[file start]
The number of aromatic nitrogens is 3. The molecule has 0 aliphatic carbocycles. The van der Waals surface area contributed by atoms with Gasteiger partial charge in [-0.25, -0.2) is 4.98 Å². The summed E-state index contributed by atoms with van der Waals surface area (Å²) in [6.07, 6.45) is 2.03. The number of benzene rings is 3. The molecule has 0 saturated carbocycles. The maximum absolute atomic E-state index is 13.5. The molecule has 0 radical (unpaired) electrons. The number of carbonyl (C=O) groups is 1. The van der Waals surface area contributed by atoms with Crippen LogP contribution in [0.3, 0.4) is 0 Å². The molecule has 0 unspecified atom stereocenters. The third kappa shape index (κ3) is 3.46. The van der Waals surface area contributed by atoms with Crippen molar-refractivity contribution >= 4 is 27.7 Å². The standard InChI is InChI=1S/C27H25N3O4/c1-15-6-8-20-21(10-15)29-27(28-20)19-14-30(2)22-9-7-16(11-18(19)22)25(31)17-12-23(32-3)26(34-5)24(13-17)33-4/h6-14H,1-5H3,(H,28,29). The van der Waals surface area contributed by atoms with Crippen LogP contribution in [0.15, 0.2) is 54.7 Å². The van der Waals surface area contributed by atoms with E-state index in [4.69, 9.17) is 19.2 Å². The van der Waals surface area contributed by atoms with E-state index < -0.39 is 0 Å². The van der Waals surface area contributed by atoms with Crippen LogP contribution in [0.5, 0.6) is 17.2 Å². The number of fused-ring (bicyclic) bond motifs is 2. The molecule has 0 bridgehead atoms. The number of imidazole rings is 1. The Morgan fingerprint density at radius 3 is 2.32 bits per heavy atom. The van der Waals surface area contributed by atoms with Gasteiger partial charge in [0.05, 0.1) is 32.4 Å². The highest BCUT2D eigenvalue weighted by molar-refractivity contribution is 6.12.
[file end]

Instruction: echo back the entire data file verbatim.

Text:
The number of aromatic nitrogens is 3. The molecule has 0 aliphatic carbocycles. The van der Waals surface area contributed by atoms with Gasteiger partial charge in [-0.25, -0.2) is 4.98 Å². The summed E-state index contributed by atoms with van der Waals surface area (Å²) in [6.07, 6.45) is 2.03. The number of benzene rings is 3. The molecule has 0 saturated carbocycles. The maximum absolute atomic E-state index is 13.5. The molecule has 0 radical (unpaired) electrons. The number of carbonyl (C=O) groups is 1. The van der Waals surface area contributed by atoms with Crippen LogP contribution in [0.3, 0.4) is 0 Å². The molecule has 0 unspecified atom stereocenters. The third kappa shape index (κ3) is 3.46. The van der Waals surface area contributed by atoms with Crippen molar-refractivity contribution >= 4 is 27.7 Å². The standard InChI is InChI=1S/C27H25N3O4/c1-15-6-8-20-21(10-15)29-27(28-20)19-14-30(2)22-9-7-16(11-18(19)22)25(31)17-12-23(32-3)26(34-5)24(13-17)33-4/h6-14H,1-5H3,(H,28,29). The van der Waals surface area contributed by atoms with Crippen LogP contribution in [0.15, 0.2) is 54.7 Å². The van der Waals surface area contributed by atoms with E-state index in [4.69, 9.17) is 19.2 Å². The van der Waals surface area contributed by atoms with E-state index < -0.39 is 0 Å². The van der Waals surface area contributed by atoms with Crippen LogP contribution in [0.5, 0.6) is 17.2 Å². The number of fused-ring (bicyclic) bond motifs is 2. The molecule has 0 bridgehead atoms. The number of imidazole rings is 1. The Morgan fingerprint density at radius 3 is 2.32 bits per heavy atom. The van der Waals surface area contributed by atoms with Gasteiger partial charge in [0.05, 0.1) is 32.4 Å². The highest BCUT2D eigenvalue weighted by molar-refractivity contribution is 6.12.